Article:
Words on a piece of paper, a poster, or a card are just that … words. And that is just where they will stay – in the training manual, poster in the break room, Intranet, etc., unless you find a way to bring the words to life.
It takes engaged people – from the top down – to bring your words to life. Engaged people are people who get it and own it … believe in it, embrace it, are excited about it, and stand ready to do whatever you ask them to do because they want to a part of something great. To get people engaged:
- Ask your staff to help you define your service brand by answering some of the service brand questions listed in “Define and Communicate a Strong Service Brand”.
- Clearly define your service brand.
- Train your staff on what they should specifically say and do (words, actions, and behaviors) to deliver Exceptional service.
- Offer ongoing recognition and rewards especially for the early adopters. The early adopters will be your champions to help you drive the momentum in the future.
- Hold staff accountable with goals and incentives for delivering service for which they were trained to do.
- Celebrate your successes, small and big, along the “service” journey. This is crucial to keep the momentum moving forward.
5 Steps to Success
There are five steps leaders must engage in to ensure employees know what they are supposed to do (expectations) to bring Exceptional service to life and that they not only do it right but do it right consistently – consistently is the operative word. Each of the five steps is interlinked. What this means is that each step impacts and/or is tied directly to another step. Furthermore, there is no one step that can stand alone to bring Exceptional service to life – it is the culmination of all these steps:
1. Create accountability: Inspect and validate the service your employees are delivering. Leaders have to inspect and validate the service their employees are delivering and then leaders must reward for the desired behaviors and results and provide consequences for those you don’t over a period of time.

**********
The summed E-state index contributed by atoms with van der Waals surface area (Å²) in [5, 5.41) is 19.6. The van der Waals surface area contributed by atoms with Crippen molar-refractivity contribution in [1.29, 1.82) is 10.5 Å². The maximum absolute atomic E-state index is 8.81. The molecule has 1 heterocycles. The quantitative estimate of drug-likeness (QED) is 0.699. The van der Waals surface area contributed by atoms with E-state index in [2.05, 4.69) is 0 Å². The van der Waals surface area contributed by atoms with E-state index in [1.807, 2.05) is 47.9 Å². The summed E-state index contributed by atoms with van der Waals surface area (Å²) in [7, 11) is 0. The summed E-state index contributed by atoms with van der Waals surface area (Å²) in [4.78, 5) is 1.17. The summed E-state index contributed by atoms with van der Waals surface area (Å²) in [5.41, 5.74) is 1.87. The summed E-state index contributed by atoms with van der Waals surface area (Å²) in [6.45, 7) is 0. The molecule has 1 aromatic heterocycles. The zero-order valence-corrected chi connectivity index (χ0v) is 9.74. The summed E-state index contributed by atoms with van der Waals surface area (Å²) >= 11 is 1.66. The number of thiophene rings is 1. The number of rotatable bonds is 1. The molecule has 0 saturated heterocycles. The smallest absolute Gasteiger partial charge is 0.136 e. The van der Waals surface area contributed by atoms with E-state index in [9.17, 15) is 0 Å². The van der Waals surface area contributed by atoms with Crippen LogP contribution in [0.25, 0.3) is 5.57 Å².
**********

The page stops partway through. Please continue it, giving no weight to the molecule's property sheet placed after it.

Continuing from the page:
2. Measure, track, and create benchmarks for service. This process helps you define realistic goals and can motivate your staff to perform at higher levels. Once you begin tracking service performance, you can begin measuring your staff’s progress. By measuring your staff’s progress over time, you can begin setting benchmarks and goals to motivate employees to perform at higher service performance levels. Then track and measure success of Exceptional service through client service surveys, management observations, and employee empowerment programs outlining what employees did to resolve service issues for clients and, as importantly, WOW the client after resolution. The goal is to have the member talking about how you resolved the member’s problem…not the problem. Tracking success stories over time also helps validate your employees are doing what you want them to do and inspire others to act in accordance to these behaviors.
Create benchmarks and goals for success through:
- Year-to-year client service survey results. The first year creates your benchmark and the following years help you track your progress and success.
- Monthly/quarterly/annual evaluations of employees’ service performance. Performance evaluations must include “service” as one of the components being evaluated. The weight of importance placed on “service” will send a message to employees as to how important service is. Components to be included in the “service” evaluations are: client survey individual monthly survey ratings, transaction errors affecting clients’ accounts (not number of transactions), management observations (critical), and number of empowerment success stories (invaluable as recognition and training reinforcement to keep the momentum moving forward).